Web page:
Other experts suggest that its time the U.S. embrace the inevitable and put weaponized drone technology into the hands of additional allies presumably eager NATO members. The U.S. has been relatively constrained in its willingness to sell armed drones, exporting weaponized UAV technology only to the United Kingdom, according to a source. In July 2013, Congress approved the sale of up to 16 MQ-9 Reaper UAVs to France, but these would be unarmed.

Experts argue that many U.S allies and partners could as well seek other suppliers or to begin efforts to indigenously produce the systems if the U.S remained reluctant to sell UAVs to them.

Western opinion remains divided on another 'hot potato' issue - whether to make the drones fully autonomous. On the one hand, doing that would increase efficiency, lower costs and risk to humans manning them, but the challenge is that the same advantage could quickly become a disadvantage when used against the U.S or her allies following the expected proliferation.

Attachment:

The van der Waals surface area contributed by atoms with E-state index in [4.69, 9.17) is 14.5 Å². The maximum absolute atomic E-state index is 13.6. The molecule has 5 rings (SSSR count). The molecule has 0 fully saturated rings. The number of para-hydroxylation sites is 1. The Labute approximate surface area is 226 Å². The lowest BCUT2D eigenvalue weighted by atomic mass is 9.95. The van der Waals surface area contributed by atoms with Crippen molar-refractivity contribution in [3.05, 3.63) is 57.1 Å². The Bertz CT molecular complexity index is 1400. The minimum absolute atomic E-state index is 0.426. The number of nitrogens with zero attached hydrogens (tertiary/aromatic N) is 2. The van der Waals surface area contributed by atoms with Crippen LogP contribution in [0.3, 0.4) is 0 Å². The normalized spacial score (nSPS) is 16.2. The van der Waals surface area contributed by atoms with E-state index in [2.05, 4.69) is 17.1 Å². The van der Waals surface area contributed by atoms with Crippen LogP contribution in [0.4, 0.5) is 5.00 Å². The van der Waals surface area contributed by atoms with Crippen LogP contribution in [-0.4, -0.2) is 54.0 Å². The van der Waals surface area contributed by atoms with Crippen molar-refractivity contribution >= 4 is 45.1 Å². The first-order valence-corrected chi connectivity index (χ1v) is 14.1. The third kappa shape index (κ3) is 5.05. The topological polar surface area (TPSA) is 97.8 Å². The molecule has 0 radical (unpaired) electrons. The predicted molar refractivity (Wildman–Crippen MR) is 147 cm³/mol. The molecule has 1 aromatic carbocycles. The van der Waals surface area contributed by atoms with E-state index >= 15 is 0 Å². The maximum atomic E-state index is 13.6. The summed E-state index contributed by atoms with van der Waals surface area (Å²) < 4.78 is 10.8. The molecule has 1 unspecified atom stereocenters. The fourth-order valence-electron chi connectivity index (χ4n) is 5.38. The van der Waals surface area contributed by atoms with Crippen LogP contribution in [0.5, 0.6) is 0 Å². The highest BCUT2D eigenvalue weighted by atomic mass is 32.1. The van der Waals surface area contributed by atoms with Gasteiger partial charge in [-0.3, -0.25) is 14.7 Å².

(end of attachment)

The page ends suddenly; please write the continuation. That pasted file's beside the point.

Worse still would be the consequences of the drones falling into the hands of the 'bad guys'. Mid September 2015, Jonathan Marcus for BBC.com reported that the use of armed drones was spreading, as evidenced by the use earlier that month by Pakistan - to attack a target in the tribal area of North Waziristan.

Marcus noted that while some people saw armed drones as in some sense offering an "unfair" advantage because none of the drone-operating nation's personnel are put at risk, this is not the chief concern of strategists. Rather, UAV capability to respond rapidly, to loiter over an area for hours and to pick out a small target and strike it with a high degree of precision, all mean that they are weapons that are likely to be resorted to with increasing frequency.